Murakami weaves a complex narrative that explores themes of loneliness, creativity, and the search for meaning.

Major Similarities: While “Killing Commendatore” does not center around the music industry, it shares thematic elements with “Daisy Jones & The Six” in its deep exploration of art and creativity. Both novels delve into the lives of artists grappling with their pasts, personal demons, and the sacrifices they make for their art. The emphasis on narrative discovery, the blending of reality with elements of the fantastical, and the introspective journeys of the characters resonate in both Murakami’s and Reid’s works.

15. “The Ensemble” by Aja Gabel

“The Ensemble” follows the lives of four members of a string quartet over the course of several years, tracing their friendships, rivalries, loves, and ambitions as they navigate the competitive world of classical music. 

Gabel’s novel delves into the intimate dynamics between the musicians, the sacrifices required for artistic excellence, and the personal costs of dedicating one’s life to art.

Major Similarities: “The Ensemble” and “Daisy Jones & The Six” both offer a behind-the-scenes look at the complexities of life in a tightly-knit musical group. The novels explore the tension between individual desires and group dynamics, the impact of artistic collaboration on personal relationships, and the pursuit of greatness in the face of personal and professional challenges. Gabel’s and Reid’s books are poignant studies of the bonds that music can forge and the pressures that can threaten to break them.

16. “Swing Time” by Zadie Smith

“Swing Time” is a novel about two mixed-race girls who dream of becoming dancers, but only one, Tracey, has the talent to pursue a professional career. 

The narrative follows the unnamed narrator’s journey from their childhood in North London to her job working for a famous singer, Aimee, as they navigate the complexities of friendship, race, and identity. 

Smith’s novel is a richly textured exploration of the intersections between personal ambition, cultural heritage, and the unseen forces that shape our lives.

Major Similarities: Although “Swing Time” focuses on dance rather than rock music, it shares with “Daisy Jones & The Six” an exploration of the arts as a backdrop for examining deeper themes of friendship, ambition, and the quest for identity. Both novels feature strong, complex female protagonists whose relationships with their art and the people around them drive the narrative. Smith’s and Reid’s works are insightful commentaries on the challenges and rewards of pursuing a career in the spotlight.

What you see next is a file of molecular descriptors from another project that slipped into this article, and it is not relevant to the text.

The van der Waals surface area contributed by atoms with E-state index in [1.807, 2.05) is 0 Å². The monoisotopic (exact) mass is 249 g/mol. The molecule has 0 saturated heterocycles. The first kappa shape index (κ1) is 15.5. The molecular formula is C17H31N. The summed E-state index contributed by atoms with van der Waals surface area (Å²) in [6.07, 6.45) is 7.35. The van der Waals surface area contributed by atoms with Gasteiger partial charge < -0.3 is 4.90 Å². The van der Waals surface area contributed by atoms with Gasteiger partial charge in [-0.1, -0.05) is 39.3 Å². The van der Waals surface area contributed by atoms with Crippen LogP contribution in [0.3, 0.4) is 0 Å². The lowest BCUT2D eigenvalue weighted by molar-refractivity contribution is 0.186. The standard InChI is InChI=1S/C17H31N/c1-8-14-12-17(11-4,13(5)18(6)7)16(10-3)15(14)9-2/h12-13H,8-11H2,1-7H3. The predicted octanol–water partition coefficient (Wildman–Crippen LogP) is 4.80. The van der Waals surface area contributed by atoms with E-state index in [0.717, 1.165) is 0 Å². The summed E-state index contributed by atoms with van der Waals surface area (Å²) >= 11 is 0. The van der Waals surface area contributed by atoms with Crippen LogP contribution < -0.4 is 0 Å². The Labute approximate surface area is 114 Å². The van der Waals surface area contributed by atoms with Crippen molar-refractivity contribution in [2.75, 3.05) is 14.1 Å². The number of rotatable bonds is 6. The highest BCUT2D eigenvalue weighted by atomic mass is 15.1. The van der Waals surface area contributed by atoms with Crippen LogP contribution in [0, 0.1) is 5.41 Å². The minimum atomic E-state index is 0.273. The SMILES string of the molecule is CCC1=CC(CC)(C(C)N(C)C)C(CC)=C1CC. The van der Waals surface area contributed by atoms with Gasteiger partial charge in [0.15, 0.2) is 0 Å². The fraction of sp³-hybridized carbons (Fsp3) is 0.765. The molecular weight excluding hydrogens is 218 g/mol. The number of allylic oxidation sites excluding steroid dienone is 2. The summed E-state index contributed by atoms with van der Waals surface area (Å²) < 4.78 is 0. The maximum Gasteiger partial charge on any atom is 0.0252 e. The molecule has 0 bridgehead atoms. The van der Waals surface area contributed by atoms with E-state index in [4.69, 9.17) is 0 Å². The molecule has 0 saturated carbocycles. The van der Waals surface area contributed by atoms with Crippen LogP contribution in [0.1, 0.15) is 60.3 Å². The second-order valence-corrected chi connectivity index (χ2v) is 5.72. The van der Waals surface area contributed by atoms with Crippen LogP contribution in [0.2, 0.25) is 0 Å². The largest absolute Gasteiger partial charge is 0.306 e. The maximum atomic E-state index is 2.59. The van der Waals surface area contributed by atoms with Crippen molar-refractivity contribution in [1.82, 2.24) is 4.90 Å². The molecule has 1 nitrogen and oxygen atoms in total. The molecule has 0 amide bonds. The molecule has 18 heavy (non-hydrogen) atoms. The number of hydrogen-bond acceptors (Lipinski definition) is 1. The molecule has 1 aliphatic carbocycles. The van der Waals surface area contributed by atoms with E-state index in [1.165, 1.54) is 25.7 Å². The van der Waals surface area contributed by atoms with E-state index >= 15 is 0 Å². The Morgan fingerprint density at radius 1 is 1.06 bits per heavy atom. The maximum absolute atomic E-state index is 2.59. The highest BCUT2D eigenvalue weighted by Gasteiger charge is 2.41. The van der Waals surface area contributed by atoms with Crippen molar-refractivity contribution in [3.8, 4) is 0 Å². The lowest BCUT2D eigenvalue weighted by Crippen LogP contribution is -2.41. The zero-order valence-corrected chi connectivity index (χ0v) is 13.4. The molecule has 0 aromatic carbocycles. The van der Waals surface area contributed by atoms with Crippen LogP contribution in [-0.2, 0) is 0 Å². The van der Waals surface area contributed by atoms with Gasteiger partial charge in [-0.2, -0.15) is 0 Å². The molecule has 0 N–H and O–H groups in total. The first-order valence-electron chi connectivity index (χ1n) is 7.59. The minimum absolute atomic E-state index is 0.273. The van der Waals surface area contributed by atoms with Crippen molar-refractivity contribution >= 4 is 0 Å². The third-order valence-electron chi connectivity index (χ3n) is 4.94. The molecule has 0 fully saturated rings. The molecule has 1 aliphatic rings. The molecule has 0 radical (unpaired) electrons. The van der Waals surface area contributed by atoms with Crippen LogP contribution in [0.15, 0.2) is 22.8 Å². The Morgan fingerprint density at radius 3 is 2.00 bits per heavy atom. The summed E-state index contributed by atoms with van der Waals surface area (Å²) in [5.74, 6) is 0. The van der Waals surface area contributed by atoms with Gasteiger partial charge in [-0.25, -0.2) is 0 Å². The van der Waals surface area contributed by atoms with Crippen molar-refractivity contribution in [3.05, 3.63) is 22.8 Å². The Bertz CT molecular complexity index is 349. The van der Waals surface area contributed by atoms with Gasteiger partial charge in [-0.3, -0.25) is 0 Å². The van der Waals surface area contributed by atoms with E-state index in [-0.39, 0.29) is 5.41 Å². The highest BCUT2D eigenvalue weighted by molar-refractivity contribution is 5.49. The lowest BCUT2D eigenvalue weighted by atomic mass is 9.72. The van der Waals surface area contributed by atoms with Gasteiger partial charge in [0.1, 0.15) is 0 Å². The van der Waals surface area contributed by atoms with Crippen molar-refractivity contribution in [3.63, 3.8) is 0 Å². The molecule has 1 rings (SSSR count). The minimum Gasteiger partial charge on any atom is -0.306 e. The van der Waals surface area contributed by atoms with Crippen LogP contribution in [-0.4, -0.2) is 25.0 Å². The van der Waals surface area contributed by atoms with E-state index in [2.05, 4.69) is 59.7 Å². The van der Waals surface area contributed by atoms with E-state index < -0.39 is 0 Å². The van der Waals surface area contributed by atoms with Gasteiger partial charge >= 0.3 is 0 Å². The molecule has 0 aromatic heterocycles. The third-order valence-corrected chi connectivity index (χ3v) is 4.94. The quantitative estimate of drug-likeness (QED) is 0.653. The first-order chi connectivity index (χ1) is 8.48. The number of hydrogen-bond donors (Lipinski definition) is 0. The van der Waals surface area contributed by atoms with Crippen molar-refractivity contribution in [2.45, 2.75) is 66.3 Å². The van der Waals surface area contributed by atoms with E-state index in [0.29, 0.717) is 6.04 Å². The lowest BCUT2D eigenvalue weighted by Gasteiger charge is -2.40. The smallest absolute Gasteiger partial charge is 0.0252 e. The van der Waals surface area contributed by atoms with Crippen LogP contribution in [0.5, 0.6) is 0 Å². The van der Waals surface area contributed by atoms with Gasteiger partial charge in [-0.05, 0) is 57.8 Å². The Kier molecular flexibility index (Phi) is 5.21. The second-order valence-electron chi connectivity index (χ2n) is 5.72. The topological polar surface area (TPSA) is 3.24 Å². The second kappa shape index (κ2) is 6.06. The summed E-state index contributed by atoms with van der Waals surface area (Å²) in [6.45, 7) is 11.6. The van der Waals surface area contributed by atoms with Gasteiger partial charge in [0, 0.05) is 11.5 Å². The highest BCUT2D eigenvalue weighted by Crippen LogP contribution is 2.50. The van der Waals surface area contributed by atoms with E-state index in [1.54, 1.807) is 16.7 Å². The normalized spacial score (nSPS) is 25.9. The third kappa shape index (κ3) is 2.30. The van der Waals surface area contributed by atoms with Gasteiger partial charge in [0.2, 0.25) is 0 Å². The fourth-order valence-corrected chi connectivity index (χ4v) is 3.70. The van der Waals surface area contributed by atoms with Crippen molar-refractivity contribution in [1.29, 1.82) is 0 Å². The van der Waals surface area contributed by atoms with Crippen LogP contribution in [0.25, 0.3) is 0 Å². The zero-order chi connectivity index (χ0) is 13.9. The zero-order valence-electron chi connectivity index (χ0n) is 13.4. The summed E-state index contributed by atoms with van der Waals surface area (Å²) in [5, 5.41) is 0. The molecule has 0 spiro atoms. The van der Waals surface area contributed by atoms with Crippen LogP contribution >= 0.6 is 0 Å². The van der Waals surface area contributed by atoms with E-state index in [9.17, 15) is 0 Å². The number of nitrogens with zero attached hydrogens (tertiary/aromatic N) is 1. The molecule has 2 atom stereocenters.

17. “Wonder Boys” by Michael Chabon

“Wonder Boys” follows the chaotic weekend in the life of Grady Tripp, a university professor and author struggling to finish his second novel. Accompanied by his troubled student, James Leer, and dealing with the collapse of his third marriage, Tripp’s life unravels in a series of comic mishaps and revelations. 

Chabon’s novel is a witty and poignant exploration of creativity, mentorship, and the complexities of the human heart.

Major Similarities: While “Wonder Boys” centers on the literary rather than the music industry, it shares with “Daisy Jones & The Six” a deep dive into the creative process and the personal turmoil that often accompanies artistic endeavor. Both novels explore the impact of fame and success on personal relationships and the struggle to balance artistic integrity with personal demons. Chabon’s and Reid’s characters are richly drawn, flawed individuals whose passions and problems make for compelling, emotionally resonant narratives.

18. “How to Kill a Rock Star” by Tiffanie DeBartolo

“How to Kill a Rock Star” follows Eliza Caelum, a music journalist, and Paul Hudson, a talented but troubled musician, as they navigate the treacherous waters of the music industry and their complicated feelings for each other. 

DeBartolo’s novel is a passionate exploration of love, music, and the sacrifices artists make in pursuit of their dreams. 

The story delves into the conflicts between commercial success and artistic integrity, and the power of music to connect and transform lives.

Major Similarities: “How to Kill a Rock Star” and “Daisy Jones & The Six” are both deeply rooted in the world of rock music, focusing on the personal and professional challenges faced by musicians. Both novels offer an insider’s view of the music industry, examining the tension between art and commerce, the impact of fame on personal relationships, and the enduring bond between band members. DeBartolo and Reid create compelling narratives that celebrate the transformative power of music while questioning the price of success.